The UK’s lower-mid-market – defined as deals in the £10 million to £100 million enterprise value range – proved robust in the face of ongoing macroeconomic turbulence last year, posting 44 percent growth in the number of transactions from 63 in 2010 to 91 last year.
The research, produced by Lyceum Capital in conjunction with CASS Business School in London as part of the pair’s quarterly UK Growth Buyout Dashboard, showed the aggregate value of deals had also risen, from £2.2 billion in 2010 to £3.4 billion last year.
Andrew Aylwin, a partner and chief operating officer at Lyceum, told Private Equity International: “The UK lower-middle-market is the source of future British champions that will support economic recovery and long-term growth. Unsurprisingly, and in stark contrast to other segments and geographies, it has demonstrated persistent resilience in the face of strong macro-economic headwinds.
“Combined with the market’s self-replenishing pool of growing, innovative businesses, it’s a great market for investment that consistently averages about 100 new control investments a year and generates lower volatility of returns than either venture capital or larger buyouts,” he added.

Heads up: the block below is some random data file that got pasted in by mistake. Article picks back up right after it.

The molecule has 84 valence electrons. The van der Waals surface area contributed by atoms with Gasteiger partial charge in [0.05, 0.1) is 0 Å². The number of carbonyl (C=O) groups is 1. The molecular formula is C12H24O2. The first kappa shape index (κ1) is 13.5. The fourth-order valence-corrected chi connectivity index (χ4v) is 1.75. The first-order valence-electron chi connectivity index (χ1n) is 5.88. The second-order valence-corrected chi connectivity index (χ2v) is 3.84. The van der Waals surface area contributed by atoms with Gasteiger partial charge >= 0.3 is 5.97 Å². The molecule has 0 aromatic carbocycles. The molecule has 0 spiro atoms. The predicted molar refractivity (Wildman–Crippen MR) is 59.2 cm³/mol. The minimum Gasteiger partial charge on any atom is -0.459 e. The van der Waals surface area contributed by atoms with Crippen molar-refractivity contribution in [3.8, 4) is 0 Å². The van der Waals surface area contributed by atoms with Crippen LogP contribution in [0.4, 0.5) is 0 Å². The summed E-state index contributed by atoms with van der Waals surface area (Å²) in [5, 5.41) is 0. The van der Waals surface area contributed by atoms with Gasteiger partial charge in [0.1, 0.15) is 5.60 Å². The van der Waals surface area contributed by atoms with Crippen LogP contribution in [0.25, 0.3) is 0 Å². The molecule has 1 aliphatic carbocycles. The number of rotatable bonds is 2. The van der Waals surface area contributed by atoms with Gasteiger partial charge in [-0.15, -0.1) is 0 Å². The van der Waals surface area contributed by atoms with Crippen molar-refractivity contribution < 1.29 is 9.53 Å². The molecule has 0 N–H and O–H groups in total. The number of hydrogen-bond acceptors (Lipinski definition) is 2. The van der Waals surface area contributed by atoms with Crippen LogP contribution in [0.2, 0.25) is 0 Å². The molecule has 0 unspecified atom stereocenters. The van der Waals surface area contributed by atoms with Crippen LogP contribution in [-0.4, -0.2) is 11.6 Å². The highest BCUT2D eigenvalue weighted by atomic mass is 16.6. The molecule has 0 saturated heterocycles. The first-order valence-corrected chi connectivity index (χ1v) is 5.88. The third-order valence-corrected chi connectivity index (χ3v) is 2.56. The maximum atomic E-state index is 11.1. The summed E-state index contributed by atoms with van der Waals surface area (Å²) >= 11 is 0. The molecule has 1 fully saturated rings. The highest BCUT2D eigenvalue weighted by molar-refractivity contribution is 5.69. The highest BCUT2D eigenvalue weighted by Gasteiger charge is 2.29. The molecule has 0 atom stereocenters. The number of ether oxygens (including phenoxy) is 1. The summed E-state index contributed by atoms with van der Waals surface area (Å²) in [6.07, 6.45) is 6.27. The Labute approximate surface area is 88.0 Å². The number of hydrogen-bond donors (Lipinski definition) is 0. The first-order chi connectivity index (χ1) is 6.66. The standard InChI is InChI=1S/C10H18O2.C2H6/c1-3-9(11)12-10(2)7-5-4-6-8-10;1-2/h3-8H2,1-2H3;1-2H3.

Aylwin also said banks were generally more willing to back lower-mid-market deals than larger buyouts.
The research showed secondary buyout volume had risen to 25, up from 10 in 2010. There were eight public-to-private transactions, four of which completed in the final quarter, Lyceum said.
From a sector perspective, technology, media and telecommunications proved to be the most popular for deals, with 26 transactions, ahead of business support services and industrial companies.
Just nine firms accounted for 45 percent of the overall deals, according to Lyceum. LDC, the captive buyout unit of UK lender Lloyds, led the way with 12 deals, ahead of ECI Partners with five, and Lyceum, HIG Capital and Better Capital with four each. Bowmark Capital, Electra Private Equity, Endless and Inflexion rounded out the list with three deals apiece.